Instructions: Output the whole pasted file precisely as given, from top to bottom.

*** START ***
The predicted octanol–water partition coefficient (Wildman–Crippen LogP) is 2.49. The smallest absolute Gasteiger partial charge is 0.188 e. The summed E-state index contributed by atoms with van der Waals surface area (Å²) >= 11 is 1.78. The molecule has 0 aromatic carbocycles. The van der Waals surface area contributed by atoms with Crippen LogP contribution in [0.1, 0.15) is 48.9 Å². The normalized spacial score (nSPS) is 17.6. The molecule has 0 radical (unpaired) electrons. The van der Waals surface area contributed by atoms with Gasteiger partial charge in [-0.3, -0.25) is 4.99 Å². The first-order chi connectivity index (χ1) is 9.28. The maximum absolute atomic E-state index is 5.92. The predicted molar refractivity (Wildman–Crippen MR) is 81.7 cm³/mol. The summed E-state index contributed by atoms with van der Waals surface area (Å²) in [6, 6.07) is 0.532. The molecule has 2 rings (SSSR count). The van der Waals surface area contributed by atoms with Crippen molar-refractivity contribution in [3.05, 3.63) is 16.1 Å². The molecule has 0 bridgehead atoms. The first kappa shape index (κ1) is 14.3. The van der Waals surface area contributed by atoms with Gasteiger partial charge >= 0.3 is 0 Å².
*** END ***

The predicted octanol–water partition coefficient (Wildman–Crippen LogP) is 2.49. The smallest absolute Gasteiger partial charge is 0.188 e. The summed E-state index contributed by atoms with van der Waals surface area (Å²) >= 11 is 1.78. The molecule has 0 aromatic carbocycles. The van der Waals surface area contributed by atoms with Crippen LogP contribution in [0.1, 0.15) is 48.9 Å². The normalized spacial score (nSPS) is 17.6. The molecule has 0 radical (unpaired) electrons. The van der Waals surface area contributed by atoms with Gasteiger partial charge in [-0.3, -0.25) is 4.99 Å². The first-order chi connectivity index (χ1) is 9.28. The maximum absolute atomic E-state index is 5.92. The predicted molar refractivity (Wildman–Crippen MR) is 81.7 cm³/mol. The summed E-state index contributed by atoms with van der Waals surface area (Å²) in [6, 6.07) is 0.532. The molecule has 2 rings (SSSR count). The van der Waals surface area contributed by atoms with Crippen molar-refractivity contribution in [3.05, 3.63) is 16.1 Å². The molecule has 0 bridgehead atoms. The first kappa shape index (κ1) is 14.3. The van der Waals surface area contributed by atoms with Gasteiger partial charge >= 0.3 is 0 Å².